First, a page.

Goon centers primarily on the experiences of Doug Glatt (Sean-Williams Scott) a super-kind, if not a bit brain damaged, bar bouncer whose life seems headed nowhere fast, much to the condemnation and dissaproval of his adoptive Jewish parents Dr. Glatt (Eugene Levy) and his wife Mrs. Glatt (Ellen David).  If it were not for the endearing support and admiration of his foul mouthed friend Pat (Jay Baruchel) it would seem that Doug would have little of value to push him through his meaningless days, however, during a minor league hockey game, Doug attacks a player who comes into the audience hurling homophobic slurs, as he sees them as a direct insult to his gay brother.  This trouncing of a brutish hockey player causes him to catch the eye of a minor team that hires him to be their goon, eventually leading to his being moved up one division higher to protect a hyper-paranoid wunderkind named Xavier LaFlamme (Marc-Andre Grondin) who has been off his game since receiving a concussion from league bully Ross Rhea (Liev Schreiber).  At first, Doug's concern for friendliness and  simple-mindedness seem destined for failure, yet after a few moments of dumb luck and the eventual support of an intimate partnership with a newly found girlfriend named Eva (Alison Pill) things finally come together for Doug.  This journey still takes time, however, especially since Xavier is initially jealous of his loss of respect on the team, however, once he realizes that Doug only seeks to assure the larger teams success he and the team come around to Doug's place as a goon, as well as a hockey player.  Of course, the emergence of Doug as a new superstar is not complete until he faces of with Ross Rhea, which serves as the films climax, an intense fight, not of violence means, all though it is quite bloody, but one that passes the metaphorical torch from the old school bruiser to the young goon.  It is done out of respect, so much so that Ross demands that the referees stay out of the way.  Doug eventually lands a devastating blow to Ross, despite taking heavy damage himself and we are shown his team scoring the necessary goals to make it to the playoffs.

Sports movies often lack considerable critical depth beyond promoting an underdog story of sorts and this fact is extended exponentially when considering sports comedies, which possess heavy amounts of satire, yet Goon is so unusual in the ways with which it deals with Doug's evolution and growing up that it is a very backhanded bildungsroman of sorts, in so much as it is as much about the underdog proving himself, as it is about Doug creating his self-identity and learning to navigate the world around him.  In one of his conversations with Pat, a disparaged Doug admits to desiring to find the one thing that makes his life worth anything, which he accomplishes via being a bruiser for a semi-professional hockey team.  His identity is not solely formed by this experience alone though, much of his evolution occurs with his initially problematic relationship with Eva, who must break-up with her boyfriend to be with her new found love, of course the veritable nice guy, Doug overs his cheeks to Eva's ex who bludgeons him in frustration.  In this moment, Doug learns when to accept punishment, something he had been giving out up until this point.   Also, one could agree that travel is a very large part of formulating one's experiences and is quite often present in the traditional bildungsroman and it is certainly something that Doug engages in during the narrative, both moving between borders of national creation as well as spaces in which he is welcome and unwelcome, at times by his own accord, while at others as a result of external forces.  Combining these things together, one cannot ignore the evolution Doug goes through within this rather fast-paced film and what could seem like ninety minutes of punches and curse words actually is a well thought out study of a person's coming of age story, even if it is a bit late in the game.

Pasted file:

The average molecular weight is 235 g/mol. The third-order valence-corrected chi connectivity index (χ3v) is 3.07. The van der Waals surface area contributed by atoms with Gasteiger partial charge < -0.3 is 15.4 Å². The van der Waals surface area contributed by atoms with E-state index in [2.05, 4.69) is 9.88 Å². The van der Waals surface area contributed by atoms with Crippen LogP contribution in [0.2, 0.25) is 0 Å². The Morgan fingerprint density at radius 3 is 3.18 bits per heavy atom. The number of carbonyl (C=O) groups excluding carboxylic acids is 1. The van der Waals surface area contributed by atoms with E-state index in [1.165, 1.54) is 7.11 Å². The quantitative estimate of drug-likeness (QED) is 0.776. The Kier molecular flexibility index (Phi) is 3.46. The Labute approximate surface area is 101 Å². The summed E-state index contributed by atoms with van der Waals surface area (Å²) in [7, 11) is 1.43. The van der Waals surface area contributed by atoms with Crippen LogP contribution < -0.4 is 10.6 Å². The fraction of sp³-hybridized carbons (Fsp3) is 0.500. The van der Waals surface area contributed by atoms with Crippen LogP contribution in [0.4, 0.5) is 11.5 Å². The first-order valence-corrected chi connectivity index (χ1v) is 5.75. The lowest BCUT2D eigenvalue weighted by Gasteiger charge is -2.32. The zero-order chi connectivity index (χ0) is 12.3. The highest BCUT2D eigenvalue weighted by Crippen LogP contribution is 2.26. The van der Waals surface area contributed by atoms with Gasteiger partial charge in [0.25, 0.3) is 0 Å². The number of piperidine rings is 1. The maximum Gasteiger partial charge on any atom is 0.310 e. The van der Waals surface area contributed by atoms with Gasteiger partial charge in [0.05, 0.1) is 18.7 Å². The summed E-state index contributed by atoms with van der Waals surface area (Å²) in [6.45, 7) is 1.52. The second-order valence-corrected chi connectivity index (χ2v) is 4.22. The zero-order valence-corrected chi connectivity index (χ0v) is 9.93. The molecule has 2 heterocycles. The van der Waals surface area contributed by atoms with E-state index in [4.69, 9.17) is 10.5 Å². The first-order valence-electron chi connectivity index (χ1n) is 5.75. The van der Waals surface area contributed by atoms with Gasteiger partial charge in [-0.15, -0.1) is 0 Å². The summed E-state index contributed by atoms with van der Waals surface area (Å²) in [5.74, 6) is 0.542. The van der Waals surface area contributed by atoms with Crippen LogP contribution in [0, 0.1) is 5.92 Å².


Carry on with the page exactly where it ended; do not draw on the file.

Key Scene:  The final fight scene between Doug and Ross is legitimately on a cinematic level equal to that of Raging Bull.

Yet another offering via Netflix you should do yourself a favor at watch this soon, perhaps with some friends as a few cold Canadian beers.